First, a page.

Many people are nervous initially to in-line skate because of a fear of falling. But if you spend some time working on your balance, you can feel confident strapping on a pair of skates and cruising to an awesome workout for your hips and thighs.
Get your leg and buttock muscles conditioned beforehand, and you’ll be able to skate for miles along the Columbia River, Salmon Creek, Discovery or Padden Parkway trails before you get fatigued and have to stop. Here are a few activity-specific exercises and balance drills to help you gain confidence in a unstable sport.
• One legged stance: Begin by standing on one foot. Slowly bend your knee, lowering your body a few inches and then raising back up again. Make sure your knee points straight ahead and maintain proper, upright posture throughout the entire exercise. If your balance isn’t very good to begin with, you may want to have something sturdy close by to hang onto in case you lose your balance. Perform 13-20 reps on each leg. You can do this exercise while brushing your teeth, talking on the phone or making dinner — that way, you’ll easily fit it into your day. As you get better, try this exercise with your eyes closed, which would display a more advanced level of balance (not while cooking, though).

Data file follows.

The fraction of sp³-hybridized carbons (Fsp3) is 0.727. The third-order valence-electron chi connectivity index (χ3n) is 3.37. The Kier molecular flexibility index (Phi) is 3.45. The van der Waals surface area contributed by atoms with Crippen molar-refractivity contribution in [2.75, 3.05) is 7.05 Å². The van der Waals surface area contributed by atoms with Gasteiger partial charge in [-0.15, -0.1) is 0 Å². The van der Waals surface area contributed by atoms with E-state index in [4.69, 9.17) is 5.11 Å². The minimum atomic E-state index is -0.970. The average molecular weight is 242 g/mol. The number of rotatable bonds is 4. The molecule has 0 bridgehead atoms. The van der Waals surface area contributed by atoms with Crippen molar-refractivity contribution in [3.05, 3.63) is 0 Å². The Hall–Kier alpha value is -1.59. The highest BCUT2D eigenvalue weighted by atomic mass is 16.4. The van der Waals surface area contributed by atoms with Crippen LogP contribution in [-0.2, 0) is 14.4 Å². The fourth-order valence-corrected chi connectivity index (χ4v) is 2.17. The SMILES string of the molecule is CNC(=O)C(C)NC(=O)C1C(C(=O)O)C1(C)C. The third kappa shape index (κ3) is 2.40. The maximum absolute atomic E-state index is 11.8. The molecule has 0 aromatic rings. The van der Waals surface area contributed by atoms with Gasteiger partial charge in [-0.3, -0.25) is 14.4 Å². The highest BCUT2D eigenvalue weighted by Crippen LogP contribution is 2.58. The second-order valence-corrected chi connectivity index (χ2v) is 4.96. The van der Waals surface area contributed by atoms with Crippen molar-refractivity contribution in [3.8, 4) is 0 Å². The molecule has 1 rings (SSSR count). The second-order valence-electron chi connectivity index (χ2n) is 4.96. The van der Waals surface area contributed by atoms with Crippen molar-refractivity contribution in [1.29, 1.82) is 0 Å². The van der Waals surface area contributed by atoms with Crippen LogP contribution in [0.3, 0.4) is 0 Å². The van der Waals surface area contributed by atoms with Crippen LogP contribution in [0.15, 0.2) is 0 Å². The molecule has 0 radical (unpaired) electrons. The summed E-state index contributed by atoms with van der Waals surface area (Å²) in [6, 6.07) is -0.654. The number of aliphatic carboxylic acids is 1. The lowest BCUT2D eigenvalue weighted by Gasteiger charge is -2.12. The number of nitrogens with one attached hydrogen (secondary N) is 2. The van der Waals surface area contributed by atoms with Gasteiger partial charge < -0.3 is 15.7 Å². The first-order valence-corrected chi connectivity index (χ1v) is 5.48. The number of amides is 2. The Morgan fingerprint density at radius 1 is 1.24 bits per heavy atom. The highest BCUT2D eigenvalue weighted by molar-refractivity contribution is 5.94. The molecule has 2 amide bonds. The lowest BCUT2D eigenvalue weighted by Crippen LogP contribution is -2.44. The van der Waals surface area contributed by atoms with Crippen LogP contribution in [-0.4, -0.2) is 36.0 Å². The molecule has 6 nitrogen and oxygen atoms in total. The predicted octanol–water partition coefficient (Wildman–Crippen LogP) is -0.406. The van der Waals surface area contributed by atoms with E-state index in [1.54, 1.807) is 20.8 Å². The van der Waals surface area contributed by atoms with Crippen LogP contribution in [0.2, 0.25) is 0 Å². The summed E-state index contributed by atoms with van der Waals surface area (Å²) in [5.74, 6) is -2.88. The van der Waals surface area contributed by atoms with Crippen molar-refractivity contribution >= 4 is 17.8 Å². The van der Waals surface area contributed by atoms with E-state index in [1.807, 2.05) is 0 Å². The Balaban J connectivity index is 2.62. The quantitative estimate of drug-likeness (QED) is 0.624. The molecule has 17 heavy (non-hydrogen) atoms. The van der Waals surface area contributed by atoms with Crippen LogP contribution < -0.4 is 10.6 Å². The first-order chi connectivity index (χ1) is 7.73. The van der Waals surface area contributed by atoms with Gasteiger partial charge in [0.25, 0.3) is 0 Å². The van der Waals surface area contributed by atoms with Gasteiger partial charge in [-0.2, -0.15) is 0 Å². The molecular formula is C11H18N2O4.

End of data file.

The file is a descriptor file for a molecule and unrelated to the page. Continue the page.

• Upper body + One legged stance: It’s also easy to implement balance training while doing traditional upper body exercises. Replace any exercise that you would generally do standing on both legs with standing on one leg. For example, bicep curls or lateral shoulder raises on 1 leg.
• 2 x 4 training: Head down to your local hardware store and pick up a long piece of wood. You can walk across the board like you are on a tight-rope, then do it up on your toes, and then try it walking backwards. You can shuffle side-to-side across the board. You can catch and throw a ball to a partner while maintaining balance on the 2 x 4. Your options are endless. You can also do this along a curb or a log at the beach or park.
• Exercuff Side Steps: This is a great exercise to strengthen your hips and outer thigh — very important for the push-off phase of in-line skating. Wrap an exercuff or tube around your ankles. Step side-by-side, not allowing your legs to cross the midline of your body. Repeat for 1-2 minutes.
• 1-leg Airplane Hinge: This exercise is a great one to strengthen the entire posterior part of your body, which is critical to the tucked position associated with in-line skating. Start by standing on one leg while holding a medicine ball or hand-weight at your chest. Slowly bend forward at the hips while one leg extends backwards as you press the ball/weight toward the ground. Keep your abdominals contracted throughout the entire exercise. Your goal should be to achieve a horizontal body position. Focus on lengthening your body — lengthen your legs, point your toes, hold for a few seconds and return to the starting position. Continue for 13-20 reps on each leg.